Rome might not have been built in a day, but it can be seen in half of one. I didn't get into Rome until about 3 and by the time I had checked into Backpackers Hostel (the most disorganized hostel ever, checking in was a mission and paying, we learned, was strictly optional) it was close to 4
. I was hungry from spending a whole day on trains not paying €3 for a bag of chips so we decided to just go for a stroll around to kill some time before the hostel would be serving us dinner at 8 (or so...). After chowing down on a ham and cheese toastie disguised as pizza (anyone who claims Italy has the best pizza in the world is wrong, I won't even hear out the opinion) we were walking down a street, Adrian jokingly suggested, 'Why don't we turn left here.' I looked left, and all of a sudden I was staring at the Coliseum. You've got to hand it to any city where you can be walking down an innocent enough street and the next thing you know you're looking at one of the most historically significant buildings in the world. One that even Russel Crowe fought in. It might not be as majestic as it once was and they might not feed Christians to lions there, but it's still damn impressive. We did a lap around it, not bothering to pay the admission fee to get in and continued on our walking tour of the city, trying to find the buildings that had been awarded cool-looking graphics on the map. And that's all we did for the next few hours, meandering endlessly and finding one cool place after another, the highlight being the former Senate (I think) a huge marble building with loads of important-looking war statues. By the time we had made it back up to the hostel we had seen a good chunk of the city.
The next morning we set off for the Vatican with four other Aussies we met the previous night in the hostel(everybody in Europe is Australian, it's out of control -- the two things you're most likely to encounter in Europe are Australians and scaffolding)
. We got to the walls of the Vatican and the line we encountered was something straight out of EuroTrip. The line wrapped around corner after corner after corner of the city walls. Amazingly, one of the girls, Kristy managed to jump the whole line while asking the guard something and we all followed suit, saving ourselves an hour. It was almost too easy. As it turned out the line was just to get into the Museum and Sistine Chapel. We Spent an hour following the crowds ogling the priceless paintings and maps and all the other amazing stuff on display in the Vatican until finally working our way to the Sistine Chapel. It was breath-taking, but not at all what I expected. For one thing, I thought the painting of Adam touching God would be something that stood out, massive, isolated in the center. It's just another painting on the ceiling in reality. The two things you're not supposed to do in the Chapel is talk or take pictures. We snuck pictures anyway, it was almost too easy, pull out your camera, point it up, snap. Of course, the people making the most noise were the guards shhing people and yelling 'no photo.' If they just allowed photos and got rid of the guards then the silence thing might actually work out.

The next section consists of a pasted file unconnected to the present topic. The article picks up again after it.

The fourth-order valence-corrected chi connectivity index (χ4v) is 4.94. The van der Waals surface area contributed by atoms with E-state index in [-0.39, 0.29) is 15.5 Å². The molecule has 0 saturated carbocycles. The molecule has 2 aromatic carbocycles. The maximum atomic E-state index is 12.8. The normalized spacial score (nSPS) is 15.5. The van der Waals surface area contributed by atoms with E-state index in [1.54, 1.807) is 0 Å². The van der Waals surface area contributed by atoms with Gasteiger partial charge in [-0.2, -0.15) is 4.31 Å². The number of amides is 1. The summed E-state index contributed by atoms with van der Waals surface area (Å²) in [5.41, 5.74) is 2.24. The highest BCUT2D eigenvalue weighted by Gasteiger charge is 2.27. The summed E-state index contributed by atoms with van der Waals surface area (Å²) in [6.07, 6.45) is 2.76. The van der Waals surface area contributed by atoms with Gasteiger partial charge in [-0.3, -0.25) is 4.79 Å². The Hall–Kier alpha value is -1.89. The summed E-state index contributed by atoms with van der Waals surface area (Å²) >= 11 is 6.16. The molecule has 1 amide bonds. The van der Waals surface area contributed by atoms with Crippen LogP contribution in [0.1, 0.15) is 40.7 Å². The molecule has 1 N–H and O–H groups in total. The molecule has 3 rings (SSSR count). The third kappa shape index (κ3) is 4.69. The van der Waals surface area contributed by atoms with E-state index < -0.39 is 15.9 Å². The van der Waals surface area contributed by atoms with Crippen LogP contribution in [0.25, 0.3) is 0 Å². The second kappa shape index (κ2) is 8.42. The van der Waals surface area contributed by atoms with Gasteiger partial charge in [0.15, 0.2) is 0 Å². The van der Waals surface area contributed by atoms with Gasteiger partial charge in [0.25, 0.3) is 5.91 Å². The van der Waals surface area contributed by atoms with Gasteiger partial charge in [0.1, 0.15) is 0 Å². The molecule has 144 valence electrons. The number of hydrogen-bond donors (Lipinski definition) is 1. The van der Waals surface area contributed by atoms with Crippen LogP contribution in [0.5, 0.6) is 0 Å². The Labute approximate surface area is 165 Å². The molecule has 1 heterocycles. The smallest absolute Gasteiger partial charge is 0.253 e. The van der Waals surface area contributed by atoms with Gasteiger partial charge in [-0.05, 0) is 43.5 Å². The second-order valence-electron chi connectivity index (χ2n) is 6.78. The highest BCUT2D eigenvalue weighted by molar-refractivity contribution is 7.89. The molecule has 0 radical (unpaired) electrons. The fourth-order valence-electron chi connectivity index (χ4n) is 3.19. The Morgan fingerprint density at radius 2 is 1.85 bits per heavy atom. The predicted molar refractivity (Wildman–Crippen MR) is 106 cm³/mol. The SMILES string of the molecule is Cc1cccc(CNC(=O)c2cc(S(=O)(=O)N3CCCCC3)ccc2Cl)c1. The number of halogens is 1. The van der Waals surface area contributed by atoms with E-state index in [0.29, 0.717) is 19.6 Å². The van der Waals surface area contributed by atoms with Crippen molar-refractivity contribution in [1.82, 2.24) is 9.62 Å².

In between the Sistine Chapel and visiting St. Peter's we stopped for lunch at a streetside cafe outside the walls. And I'll say it now, I don't care, Italian food (and I mean that as in food in Italy) is totally overrated. The food is expensive, the portions are tiny, and what little pricey food you do get isn't all that great. I was expecting to be blown away and I walked away feeling I could've cooked the tortellini better myself and could've gotten a better sauce out of a can. Plus I was still hungry. And for my €6 (which would get you a huge feed and a pint in Eastern Europe) my food was served in what looked to be an upside down frisbee
. Shame on you Italy. We then walked to St Peter's Basillica, snapped a photo of the goofy Swiss Guards and walked in. The outside might not be the most impressive, especially compared to some of the duomos around the country (not saying it isn't good...) but the inside, wow. Basically, I never need to walk inside a church again. In a continent where touring is based on AFC (another fucking church) this one still blows you away. Words don't even do it justice.
From there we cruised across the river to the Spanish Steps, which from the outside are just steps and then onto Trevi Fountain to throw a coin in. The Fountain is enormous by fountain standards with huge marble sculptures on the edge. The legend is, throw one coin in and you will return to Rome. Check. Throw two in, get good luck. Check. Throw three in, you'll marry an Italian. I only had two coins on me anyway. And little over 24 hours after arriving in Rome, we'd seen all we could possibly want. And the next morning we were off to blitz another city.
When Adrian and I were planning on meeting up in Rome and traveling together for the two weeks leading up to Oktoberfest, the main goal was to move quickly and spend as little time as possible in each place because we knew Italy and Switzerland would mutilate our wallets (not that we'd cheapen our experience anywhere or anything like that, we just wouldn't linger in places that would be a money drain). Even so, we booked ahead of time three nights in Rome because we (at least I) would be getting in mid-afternoon and we had heard that the city was so big and so spread out that three nights was a bare minimum. As it turned out, all we needed was two.